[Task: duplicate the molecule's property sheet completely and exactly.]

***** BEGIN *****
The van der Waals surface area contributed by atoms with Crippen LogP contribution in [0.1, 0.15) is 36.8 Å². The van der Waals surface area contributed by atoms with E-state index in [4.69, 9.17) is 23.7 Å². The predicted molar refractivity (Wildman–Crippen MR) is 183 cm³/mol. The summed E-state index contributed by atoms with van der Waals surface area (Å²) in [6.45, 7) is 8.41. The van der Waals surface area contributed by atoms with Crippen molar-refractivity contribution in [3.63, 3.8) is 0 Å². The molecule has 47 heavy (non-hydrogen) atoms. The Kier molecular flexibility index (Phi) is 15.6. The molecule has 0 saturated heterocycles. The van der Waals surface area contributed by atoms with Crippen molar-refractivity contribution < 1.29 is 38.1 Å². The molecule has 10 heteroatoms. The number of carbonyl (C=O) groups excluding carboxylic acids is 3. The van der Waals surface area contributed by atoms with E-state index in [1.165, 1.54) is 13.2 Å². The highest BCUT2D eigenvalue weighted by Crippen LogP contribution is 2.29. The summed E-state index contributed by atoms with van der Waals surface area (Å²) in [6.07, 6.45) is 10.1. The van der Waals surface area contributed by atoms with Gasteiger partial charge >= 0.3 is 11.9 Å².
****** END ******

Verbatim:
The van der Waals surface area contributed by atoms with Crippen LogP contribution in [0.1, 0.15) is 36.8 Å². The van der Waals surface area contributed by atoms with E-state index in [4.69, 9.17) is 23.7 Å². The predicted molar refractivity (Wildman–Crippen MR) is 183 cm³/mol. The summed E-state index contributed by atoms with van der Waals surface area (Å²) in [6.45, 7) is 8.41. The van der Waals surface area contributed by atoms with Crippen molar-refractivity contribution in [3.63, 3.8) is 0 Å². The molecule has 47 heavy (non-hydrogen) atoms. The Kier molecular flexibility index (Phi) is 15.6. The molecule has 0 saturated heterocycles. The van der Waals surface area contributed by atoms with Crippen molar-refractivity contribution < 1.29 is 38.1 Å². The molecule has 10 heteroatoms. The number of carbonyl (C=O) groups excluding carboxylic acids is 3. The van der Waals surface area contributed by atoms with E-state index in [1.165, 1.54) is 13.2 Å². The highest BCUT2D eigenvalue weighted by Crippen LogP contribution is 2.29. The summed E-state index contributed by atoms with van der Waals surface area (Å²) in [6.07, 6.45) is 10.1. The van der Waals surface area contributed by atoms with Gasteiger partial charge >= 0.3 is 11.9 Å².